Big Apple

Big Apple

"The Big Apple" is a nickname or moniker for New York City. It was first popularized in the 1920s by John J. Fitz Gerald, a sports writer for the "New York Morning Telegraph". Its popularity since the 1970s is due to a promotional campaign by the New York Convention and Visitors Bureau.

History of the term

Although the history of "the Big Apple" was once considered a mystery, [ [ The Straight Dope: Why is New York called the Big Apple? (Feb. 18, 1977).] ] research over the past two decades, primarily by noted amateur etymologist Barry Popik [ [ The Big Apple] . This web site, owned and maintained by Barry Popik, contains updated information reflecting research by Popik and others and includes the text of significant examples.] and Professor Gerald Cohen of Missouri University of Science and Technology, [Gerald Cohen, "Origin of New York City's Nickname "The Big Apple" (1991), ISBN 3631437870.] has provided a reasonably clear picture of the term's history. Prior to their work, there were a number of false etymologies, [ [ False Etymologies] .] of which the most ridiculous was the claim, subsequently exposed as a hoax [ [ Big Apple Whore Hoax (1800s!)] .] and now replaced on the source web site with more accurate information, [ [ Why Is New York City Called "The Big Apple"?] ] that the term derived from a New York brothel whose madam was known as Eve. [ [ Why Is New York City Called "The Big Apple"?] Wayback Machine archive of earlier version of web page.]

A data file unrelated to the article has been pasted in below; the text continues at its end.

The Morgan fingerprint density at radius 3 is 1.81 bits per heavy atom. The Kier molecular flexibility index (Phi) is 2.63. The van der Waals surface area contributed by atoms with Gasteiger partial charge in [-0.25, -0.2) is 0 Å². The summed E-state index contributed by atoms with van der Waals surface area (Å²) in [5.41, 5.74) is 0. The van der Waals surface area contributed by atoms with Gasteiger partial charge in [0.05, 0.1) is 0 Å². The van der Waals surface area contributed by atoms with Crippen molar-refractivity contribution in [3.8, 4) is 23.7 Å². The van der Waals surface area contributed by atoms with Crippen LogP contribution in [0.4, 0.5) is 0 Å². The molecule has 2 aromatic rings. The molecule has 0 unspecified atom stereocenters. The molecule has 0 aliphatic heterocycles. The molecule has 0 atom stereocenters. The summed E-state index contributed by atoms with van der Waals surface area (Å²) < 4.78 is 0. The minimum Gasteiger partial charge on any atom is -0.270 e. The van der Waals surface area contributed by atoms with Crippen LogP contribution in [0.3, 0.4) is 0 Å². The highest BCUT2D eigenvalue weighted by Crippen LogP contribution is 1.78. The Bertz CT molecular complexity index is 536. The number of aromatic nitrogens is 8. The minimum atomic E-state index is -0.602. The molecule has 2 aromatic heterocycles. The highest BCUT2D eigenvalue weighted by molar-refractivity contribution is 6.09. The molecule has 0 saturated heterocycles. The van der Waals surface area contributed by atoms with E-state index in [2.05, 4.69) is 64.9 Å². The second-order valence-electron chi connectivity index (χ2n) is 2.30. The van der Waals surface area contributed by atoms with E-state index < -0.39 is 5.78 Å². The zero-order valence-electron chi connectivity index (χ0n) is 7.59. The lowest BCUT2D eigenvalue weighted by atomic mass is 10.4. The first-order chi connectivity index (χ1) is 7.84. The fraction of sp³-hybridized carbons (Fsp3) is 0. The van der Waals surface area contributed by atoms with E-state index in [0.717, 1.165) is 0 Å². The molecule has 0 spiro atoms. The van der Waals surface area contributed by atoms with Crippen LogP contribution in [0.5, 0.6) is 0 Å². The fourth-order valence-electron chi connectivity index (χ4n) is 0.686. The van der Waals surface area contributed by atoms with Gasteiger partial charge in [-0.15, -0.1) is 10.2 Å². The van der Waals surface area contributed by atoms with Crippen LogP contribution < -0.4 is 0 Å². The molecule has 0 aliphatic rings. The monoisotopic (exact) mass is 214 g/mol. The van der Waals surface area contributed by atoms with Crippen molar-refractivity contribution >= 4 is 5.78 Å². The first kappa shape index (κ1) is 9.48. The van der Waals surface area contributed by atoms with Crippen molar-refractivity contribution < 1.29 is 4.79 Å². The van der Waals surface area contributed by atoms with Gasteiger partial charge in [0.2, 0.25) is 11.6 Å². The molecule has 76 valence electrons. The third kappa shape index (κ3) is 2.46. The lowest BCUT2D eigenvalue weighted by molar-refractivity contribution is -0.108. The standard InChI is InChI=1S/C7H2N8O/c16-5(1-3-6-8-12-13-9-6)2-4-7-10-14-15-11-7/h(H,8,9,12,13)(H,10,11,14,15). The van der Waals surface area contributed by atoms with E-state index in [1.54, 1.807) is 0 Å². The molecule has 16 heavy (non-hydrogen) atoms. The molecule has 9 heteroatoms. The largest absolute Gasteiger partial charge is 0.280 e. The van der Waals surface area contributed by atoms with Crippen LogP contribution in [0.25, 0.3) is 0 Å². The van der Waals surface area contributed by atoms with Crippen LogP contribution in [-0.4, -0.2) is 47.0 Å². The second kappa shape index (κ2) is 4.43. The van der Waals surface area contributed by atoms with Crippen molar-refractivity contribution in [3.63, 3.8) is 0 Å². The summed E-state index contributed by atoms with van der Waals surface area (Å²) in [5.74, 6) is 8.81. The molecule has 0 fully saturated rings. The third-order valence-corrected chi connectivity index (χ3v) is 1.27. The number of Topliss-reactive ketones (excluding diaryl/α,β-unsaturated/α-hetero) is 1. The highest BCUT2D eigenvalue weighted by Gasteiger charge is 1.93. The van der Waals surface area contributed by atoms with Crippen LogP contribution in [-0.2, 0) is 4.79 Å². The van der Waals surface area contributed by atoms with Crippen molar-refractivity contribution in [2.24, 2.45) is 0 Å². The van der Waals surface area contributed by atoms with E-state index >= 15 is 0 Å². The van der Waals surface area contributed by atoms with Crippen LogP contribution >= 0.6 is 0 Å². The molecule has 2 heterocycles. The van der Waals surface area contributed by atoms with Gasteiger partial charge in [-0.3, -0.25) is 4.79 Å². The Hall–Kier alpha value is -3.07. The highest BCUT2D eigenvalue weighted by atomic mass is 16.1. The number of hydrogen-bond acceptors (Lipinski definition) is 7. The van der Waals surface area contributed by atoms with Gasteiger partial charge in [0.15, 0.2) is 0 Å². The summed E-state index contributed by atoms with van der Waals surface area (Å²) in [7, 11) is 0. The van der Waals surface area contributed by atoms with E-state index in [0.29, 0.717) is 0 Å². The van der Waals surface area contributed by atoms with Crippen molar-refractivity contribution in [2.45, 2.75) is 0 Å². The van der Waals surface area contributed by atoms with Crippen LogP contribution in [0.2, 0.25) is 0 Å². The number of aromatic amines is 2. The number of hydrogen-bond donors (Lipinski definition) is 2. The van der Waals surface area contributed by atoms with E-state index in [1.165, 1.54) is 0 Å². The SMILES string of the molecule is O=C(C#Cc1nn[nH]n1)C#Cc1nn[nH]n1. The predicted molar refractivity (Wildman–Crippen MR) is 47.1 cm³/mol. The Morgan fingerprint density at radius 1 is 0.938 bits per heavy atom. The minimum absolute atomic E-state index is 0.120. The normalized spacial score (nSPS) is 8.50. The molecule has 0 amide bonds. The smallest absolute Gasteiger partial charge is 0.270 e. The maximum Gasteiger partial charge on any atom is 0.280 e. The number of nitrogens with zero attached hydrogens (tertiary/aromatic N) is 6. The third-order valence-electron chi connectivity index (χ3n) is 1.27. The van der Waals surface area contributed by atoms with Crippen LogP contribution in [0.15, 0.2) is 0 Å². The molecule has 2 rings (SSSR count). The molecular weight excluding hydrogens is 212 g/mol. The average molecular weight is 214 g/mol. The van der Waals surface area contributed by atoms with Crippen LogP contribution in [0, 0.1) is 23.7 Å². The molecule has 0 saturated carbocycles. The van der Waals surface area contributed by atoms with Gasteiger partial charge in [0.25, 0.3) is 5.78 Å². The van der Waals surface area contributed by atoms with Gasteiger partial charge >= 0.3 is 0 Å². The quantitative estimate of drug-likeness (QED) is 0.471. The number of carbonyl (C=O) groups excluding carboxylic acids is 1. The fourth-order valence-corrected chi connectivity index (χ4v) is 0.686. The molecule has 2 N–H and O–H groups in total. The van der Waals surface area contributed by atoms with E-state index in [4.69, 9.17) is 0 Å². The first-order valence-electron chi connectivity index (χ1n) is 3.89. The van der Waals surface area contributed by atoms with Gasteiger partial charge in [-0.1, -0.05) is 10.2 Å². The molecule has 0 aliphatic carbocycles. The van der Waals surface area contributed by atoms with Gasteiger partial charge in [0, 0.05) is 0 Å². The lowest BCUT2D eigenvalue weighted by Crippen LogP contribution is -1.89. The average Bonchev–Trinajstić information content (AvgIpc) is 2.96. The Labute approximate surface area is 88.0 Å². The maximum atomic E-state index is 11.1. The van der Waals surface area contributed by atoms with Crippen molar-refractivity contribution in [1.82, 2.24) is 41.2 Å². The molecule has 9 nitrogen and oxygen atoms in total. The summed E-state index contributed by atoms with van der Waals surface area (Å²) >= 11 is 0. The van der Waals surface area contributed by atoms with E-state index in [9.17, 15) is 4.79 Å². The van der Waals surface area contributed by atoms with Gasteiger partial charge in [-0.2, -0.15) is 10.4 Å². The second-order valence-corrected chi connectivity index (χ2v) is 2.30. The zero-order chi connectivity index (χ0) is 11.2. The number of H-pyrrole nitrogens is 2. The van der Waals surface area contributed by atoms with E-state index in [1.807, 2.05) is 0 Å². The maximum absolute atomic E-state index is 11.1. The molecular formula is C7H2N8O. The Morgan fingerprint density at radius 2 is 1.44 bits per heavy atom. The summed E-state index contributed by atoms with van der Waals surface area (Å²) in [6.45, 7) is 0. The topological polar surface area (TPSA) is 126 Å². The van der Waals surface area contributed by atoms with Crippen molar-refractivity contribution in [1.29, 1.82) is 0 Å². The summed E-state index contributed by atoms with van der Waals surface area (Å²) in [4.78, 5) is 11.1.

"The Big Apple" was first popularized as a reference to New York City by John J. Fitz Gerald in a number of "New York Morning Telegraph" articles in the 1920s in reference to New York horse-racing. The earliest of these was a casual reference on May 3, 1921:

J. P. Smith, with Tippity Witchet and others of the L. T. Bauer string, is scheduled to start for "the big apple" to-morrow after a most prosperous Spring campaign at Bowie and Havre de Grace. [ [ First “Big Apple”: May 3, 1921] .]

Fitz Gerald referred to the "big apple" frequently thereafter. [ [ Numerous 1920s “Big Apple” citations in the New York Morning Telegraph] .] He explained his use in a February 18, 1924, column under the headline "Around the Big Apple":

The Big Apple. The dream of every lad that ever threw a leg over a thoroughbred and the goal of all horsemen. There's only one Big Apple. That's New York.

Two dusky stable hands were leading a pair of thoroughbred around the "cooling rings" of adjoining stables at the Fair Grounds in New Orleans and engaging in desultory conversation.

"Where y'all goin' from here?" queried one.

"From here we're headin' for The Big Apple," proudly replied the other.

"Well, you'd better fatten up them skinners or all you'll get from the apple will be the core," was the quick rejoinder. [ [ First “Big Apple” explanation: February 18, 1924] . See also the original article [] .]

Fitz Gerald's reference to the "dusky" stable hands suggests the term's origin may lie in African-American culture. Support for this is found in the "Chicago Defender", an African-American newspaper that had a national circulation. “Ragtime” Billy Tucker, a vaudeville/ragtime performer and writer for the "Defender", there used "big apple" to refer to New York in a non-horse-racing context on September 16, 1922:

I trust your trip to 'the big apple' (New York) was a huge success and only wish that I had been able to make it with you. [ [ "Big Apple" antedating] ; [ 1920s Vaudeville/Ragtime “Big Apple” Citations] .]